If you’ve only got contents insurance, you’re unlikely to be covered for this. Either way, ensure the contract also clearly states you aren’t responsible for any damage, to be on the safe side.
You may need to pay tax on the rent you get for your space, as it counts as income from land and property (rather than self-employment income).
But any cash earned from renting out your space up to £1,000 is exempt from income tax, so you won't need to tell the taxman about any parking space income up to that amount.
If your total annual income from renting out your parking space is over £1,000 then you have to tell HMRC and may need to fill in a tax return.
If you already receive a tax return form. Just include the income in ‘Box 20 – Total rents and other income from property’ on the land and property page. This is all you need to do – you shouldn’t need to contact HMRC separately. If you use a paper return and don’t already have other rental income, you'll need to ask for this page from the HMRC.
If you don't already receive a tax return. It might be worth phoning or writing to your tax office to let it know you've a new source of income from renting your parking space. If you do need to pay tax on this income, the tax authorities may deal with this in your PAYE code, or could ask you to fill in a tax return. See HMRC.
If you’ve a mortgage, it’s a grey area among mortgage lenders as to whether you need permission from them to rent out your drive, so it’s worth checking the rules with yours first. You could give your lender a quick call in the first instance, noting who you spoke to and when, as a written reply's likely to take much longer.
If you rent rather than own the property, it’s best to check the terms of your tenancy agreement before renting out your space, and get the landlord’s permission in writing. Similarly, if you've leasehold rather than freehold ownership, check the terms of your lease.
Provided the terms don’t prevent it, your landlord agrees, and it’s your own space (ie, not communal) you should be fine to rent out your parking space if you wish.
It’s highly unlikely you’d be able to do this with a communal space, as you’d need written permission from the landlord and all those entitled to use the space – plus as it’s a shared space, you wouldn’t be able to ensure it’d be kept free.
Find a cheaper space and halve your parking costs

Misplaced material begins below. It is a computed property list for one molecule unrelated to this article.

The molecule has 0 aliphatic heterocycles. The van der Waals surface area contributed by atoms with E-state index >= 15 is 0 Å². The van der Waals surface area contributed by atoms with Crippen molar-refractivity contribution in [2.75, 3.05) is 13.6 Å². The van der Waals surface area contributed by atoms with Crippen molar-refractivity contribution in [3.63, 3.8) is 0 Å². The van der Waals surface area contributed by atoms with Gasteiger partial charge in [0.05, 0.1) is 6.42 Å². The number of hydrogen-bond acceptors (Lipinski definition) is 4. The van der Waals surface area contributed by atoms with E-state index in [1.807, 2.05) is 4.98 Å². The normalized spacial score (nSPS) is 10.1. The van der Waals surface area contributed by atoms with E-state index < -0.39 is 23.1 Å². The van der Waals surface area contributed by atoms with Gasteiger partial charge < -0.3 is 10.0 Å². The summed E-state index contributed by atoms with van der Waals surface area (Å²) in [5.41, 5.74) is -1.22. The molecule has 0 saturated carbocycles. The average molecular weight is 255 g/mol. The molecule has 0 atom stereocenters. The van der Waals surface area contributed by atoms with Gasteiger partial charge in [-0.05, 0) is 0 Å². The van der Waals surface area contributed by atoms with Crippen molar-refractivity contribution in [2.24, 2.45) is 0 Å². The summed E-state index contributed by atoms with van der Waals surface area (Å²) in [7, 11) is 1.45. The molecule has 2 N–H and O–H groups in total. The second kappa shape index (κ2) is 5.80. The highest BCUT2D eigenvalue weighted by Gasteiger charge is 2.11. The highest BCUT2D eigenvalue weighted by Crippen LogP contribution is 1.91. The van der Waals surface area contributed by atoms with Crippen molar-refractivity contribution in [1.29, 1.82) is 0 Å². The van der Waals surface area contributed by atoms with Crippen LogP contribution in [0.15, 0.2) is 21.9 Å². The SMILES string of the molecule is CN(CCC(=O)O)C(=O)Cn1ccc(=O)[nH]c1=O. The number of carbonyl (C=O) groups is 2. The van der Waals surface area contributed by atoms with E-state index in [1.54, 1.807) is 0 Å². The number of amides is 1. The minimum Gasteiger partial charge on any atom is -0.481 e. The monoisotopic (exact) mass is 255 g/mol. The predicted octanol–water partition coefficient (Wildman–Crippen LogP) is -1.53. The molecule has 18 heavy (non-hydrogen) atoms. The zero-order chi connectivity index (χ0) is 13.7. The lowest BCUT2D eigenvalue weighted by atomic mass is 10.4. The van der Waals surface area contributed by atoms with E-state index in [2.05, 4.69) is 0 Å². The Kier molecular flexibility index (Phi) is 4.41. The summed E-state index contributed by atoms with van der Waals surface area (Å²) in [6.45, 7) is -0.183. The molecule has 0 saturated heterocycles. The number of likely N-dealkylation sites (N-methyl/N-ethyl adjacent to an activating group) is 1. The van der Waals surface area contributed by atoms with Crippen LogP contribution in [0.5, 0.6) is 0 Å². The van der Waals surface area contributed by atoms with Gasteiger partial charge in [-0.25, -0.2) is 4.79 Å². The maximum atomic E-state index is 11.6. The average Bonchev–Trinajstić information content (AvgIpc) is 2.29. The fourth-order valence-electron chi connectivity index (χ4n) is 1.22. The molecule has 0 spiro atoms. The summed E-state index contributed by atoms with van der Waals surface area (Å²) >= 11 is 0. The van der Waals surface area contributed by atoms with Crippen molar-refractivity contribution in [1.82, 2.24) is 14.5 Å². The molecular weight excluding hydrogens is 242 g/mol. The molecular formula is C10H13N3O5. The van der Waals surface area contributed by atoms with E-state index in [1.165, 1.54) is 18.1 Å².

If you drive to work, pay for monthly car parking with one of the big chains, or just pay over the odds for your regular Saturday football space, you might be able to halve parking costs by renting a private space instead. Plus you can get a rough idea of savings in seconds.
Try Park Let's price guide tool, which lets you search for guideline UK parking prices on a map. Just drag the area of the map you'd like to park in under the 'X'. You'll only find the average though, so even if the saving's good, use it as a benchmark to beat.
Once armed with Park Let's best price, try comparing some of the sites above which can also be used for renting a space, such as JustPark*, Your Parking Space and Park On My Drive. If you're willing to dig a bit more, you could also try Gumtree. If they can beat the price, you might want to take the plunge, but always consider the following first:
Security is a potential concern when parking privately, especially if you've a flashy motor. Always check the space carefully for yourself first. It may be possible to pay a little more for underground or garage parking which may be safer.
If you're looking for a spot in a city, where rents are the highest, it might be worth casting your net out a little wider. Sometimes you'll find decent price drops by parking just a little bit further from the office.
Try finding a cheap parking deal that suits your usage. Some people rent out their spaces only at the weekends or in the evenings. So, if you only need the space during that time, it's likely you'll bag a better bargain.
Payment systems vary as we explain above. Just Park and Park Let process payments themselves, yet all the other services leave it to you to work out payment with the person letting the space.
NCP car park monthly season tickets vs cheap parking sites
|London WC1 (1)||£292||£145||£80||£119||£100||£212|
|Manchester city centre (2)||£108||£70||£60||£49||£125||£59|
|Prices based on monthly average. 1. Within 1 mile of King's Cross St. Pancras station. 2. Within 1 mile of Piccadilly. 3. Based on nearest NCP monthly season ticket quote. Prices subject to availability.
As the table shows, by swapping NCP's season tickets for a private parking space it's possible to cut parking costs, with just a quick search of sites.